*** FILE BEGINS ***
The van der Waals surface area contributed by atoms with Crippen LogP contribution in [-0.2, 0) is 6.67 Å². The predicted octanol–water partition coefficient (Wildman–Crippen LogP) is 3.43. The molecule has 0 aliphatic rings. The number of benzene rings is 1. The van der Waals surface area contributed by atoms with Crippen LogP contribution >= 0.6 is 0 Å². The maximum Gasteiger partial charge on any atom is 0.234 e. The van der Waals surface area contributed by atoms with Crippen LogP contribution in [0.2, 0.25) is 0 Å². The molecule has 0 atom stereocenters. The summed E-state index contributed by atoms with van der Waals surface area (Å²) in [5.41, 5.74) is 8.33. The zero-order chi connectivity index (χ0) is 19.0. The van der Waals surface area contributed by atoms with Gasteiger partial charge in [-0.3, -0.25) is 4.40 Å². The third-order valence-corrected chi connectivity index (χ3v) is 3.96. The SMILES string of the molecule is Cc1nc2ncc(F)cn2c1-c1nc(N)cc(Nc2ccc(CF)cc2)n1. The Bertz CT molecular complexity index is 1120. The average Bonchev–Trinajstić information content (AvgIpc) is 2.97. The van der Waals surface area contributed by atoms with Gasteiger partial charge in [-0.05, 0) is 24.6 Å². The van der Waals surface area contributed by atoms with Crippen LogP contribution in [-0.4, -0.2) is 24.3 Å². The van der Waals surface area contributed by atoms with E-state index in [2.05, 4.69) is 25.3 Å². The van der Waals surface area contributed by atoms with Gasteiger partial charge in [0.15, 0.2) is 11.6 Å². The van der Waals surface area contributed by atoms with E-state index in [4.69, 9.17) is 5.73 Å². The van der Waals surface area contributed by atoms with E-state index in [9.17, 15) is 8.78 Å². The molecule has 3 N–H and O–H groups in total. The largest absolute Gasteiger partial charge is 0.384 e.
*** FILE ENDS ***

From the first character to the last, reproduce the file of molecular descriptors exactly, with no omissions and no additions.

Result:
The van der Waals surface area contributed by atoms with Crippen LogP contribution in [-0.2, 0) is 6.67 Å². The predicted octanol–water partition coefficient (Wildman–Crippen LogP) is 3.43. The molecule has 0 aliphatic rings. The number of benzene rings is 1. The van der Waals surface area contributed by atoms with Crippen LogP contribution >= 0.6 is 0 Å². The maximum Gasteiger partial charge on any atom is 0.234 e. The van der Waals surface area contributed by atoms with Crippen LogP contribution in [0.2, 0.25) is 0 Å². The molecule has 0 atom stereocenters. The summed E-state index contributed by atoms with van der Waals surface area (Å²) in [5.41, 5.74) is 8.33. The zero-order chi connectivity index (χ0) is 19.0. The van der Waals surface area contributed by atoms with Gasteiger partial charge in [-0.3, -0.25) is 4.40 Å². The third-order valence-corrected chi connectivity index (χ3v) is 3.96. The SMILES string of the molecule is Cc1nc2ncc(F)cn2c1-c1nc(N)cc(Nc2ccc(CF)cc2)n1. The Bertz CT molecular complexity index is 1120. The average Bonchev–Trinajstić information content (AvgIpc) is 2.97. The van der Waals surface area contributed by atoms with Gasteiger partial charge in [-0.05, 0) is 24.6 Å². The van der Waals surface area contributed by atoms with Crippen LogP contribution in [-0.4, -0.2) is 24.3 Å². The van der Waals surface area contributed by atoms with E-state index in [2.05, 4.69) is 25.3 Å². The van der Waals surface area contributed by atoms with Gasteiger partial charge in [0.15, 0.2) is 11.6 Å². The van der Waals surface area contributed by atoms with E-state index in [4.69, 9.17) is 5.73 Å². The van der Waals surface area contributed by atoms with E-state index in [9.17, 15) is 8.78 Å². The molecule has 3 N–H and O–H groups in total. The largest absolute Gasteiger partial charge is 0.384 e.